At the Morningside branch of the Commercial Bank of Scotland in Edinburgh in the early 1940s, Mary Loader, a clerk, wore regulation long sleeves and very demure clothes. The customers all carried bank books filled out in fine copperplate script and every one of them knew the bank manager. 'It was strict and very formal,' recalls Mary, now 74 and living in Shoreham-by Sea. 'You called everyone 'sir'. But you knew all the customers. The bank manager was king of the local neighbourhood. My father was a schoolmaster and he respected the bank manager - in line with the parson - no end.
'Now there is no such thing as a bank manager, only area managers. I wouldn't know my bank manager if I fell over him.'
To today's hard-headed financial boffins, the popular vision of the high-street bank run by pompous but trustworthy Captain Mainwaring types, with smiling tellers who knew your name and staff who really did have your best interests at heart, is as real as John Major's vision of carefree spinsters riding bicycles to church and friendly bobbies saving young lads from a life of crime with a quick clip round the ear.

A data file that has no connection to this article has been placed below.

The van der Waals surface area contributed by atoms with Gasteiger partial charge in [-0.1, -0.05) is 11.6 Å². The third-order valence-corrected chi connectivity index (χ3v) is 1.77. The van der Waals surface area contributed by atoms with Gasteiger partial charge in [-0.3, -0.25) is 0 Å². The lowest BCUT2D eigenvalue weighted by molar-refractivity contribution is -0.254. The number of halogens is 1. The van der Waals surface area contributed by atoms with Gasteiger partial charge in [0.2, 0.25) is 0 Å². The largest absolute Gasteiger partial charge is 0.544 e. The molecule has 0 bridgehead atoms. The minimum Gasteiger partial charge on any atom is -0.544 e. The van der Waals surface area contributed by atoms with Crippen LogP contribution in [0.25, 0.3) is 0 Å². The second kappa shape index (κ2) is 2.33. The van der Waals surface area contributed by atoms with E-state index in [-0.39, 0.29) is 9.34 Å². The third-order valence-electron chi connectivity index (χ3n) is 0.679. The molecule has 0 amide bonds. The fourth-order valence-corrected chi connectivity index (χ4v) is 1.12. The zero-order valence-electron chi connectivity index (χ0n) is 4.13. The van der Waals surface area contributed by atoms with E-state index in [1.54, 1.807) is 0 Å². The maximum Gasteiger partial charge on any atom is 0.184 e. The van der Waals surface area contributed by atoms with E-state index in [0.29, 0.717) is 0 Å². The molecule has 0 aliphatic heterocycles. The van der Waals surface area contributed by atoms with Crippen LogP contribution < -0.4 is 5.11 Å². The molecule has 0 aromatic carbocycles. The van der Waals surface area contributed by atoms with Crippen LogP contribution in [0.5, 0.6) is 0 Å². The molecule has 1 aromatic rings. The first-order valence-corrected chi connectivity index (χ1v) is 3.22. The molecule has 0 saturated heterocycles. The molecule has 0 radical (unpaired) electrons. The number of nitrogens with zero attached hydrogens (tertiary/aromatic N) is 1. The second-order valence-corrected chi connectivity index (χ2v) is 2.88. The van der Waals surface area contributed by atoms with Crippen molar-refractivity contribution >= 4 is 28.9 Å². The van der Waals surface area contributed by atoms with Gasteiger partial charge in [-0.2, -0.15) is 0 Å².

This week Martin Taylor, the new chief executive of Barclays, said that people had forgotten that banks were businesses, not quasi-social institutions. He announced that he would press ahead with 5,000 job cuts despite unexpected six-month profits of pounds 1.4bn. Consumer groups said the decision added insult to injury for thousands of customers plagued by indifferent service and high bank charges. 'Commercial madness', barked Bifu, the banking union; while small businesses fumed at the 'ruination' of Britain's high-street banking system.
The public's conviction that the banks have fundamentally changed and lost their personal touch is bolstered by large-scale redundancies at a time of unexpected profit. Since 1991 Barclays has shed 16,000 jobs from its branch network. It has closed 900 of its 3,000 branches since the early Eighties. The other big banks have also rationalised. Bifu claims that 100,000 banking jobs have been axed in the past four years.
Eddie Weatherill, of the Independent Banking Advisory Service, which represents disgruntled consumers and small businesses, says that public dissatisfaction with high-street banks is far more than misplaced nostalgia. He claims the remnants of the old ethos were still around in the Sixties, when the bank manager was still a respected professional and the hole in the wall and computer software had not replaced the human teller.
He says: 'Bank managers were sober and they did not take risks. But they knew you and your community. In the 1960s you were lent money on the merits of your project and the manager's opinion of you. By the 1980s it was a question of what you could put up for security. The trustworthy, honest bank manger has been replaced by a pin-striped shark.'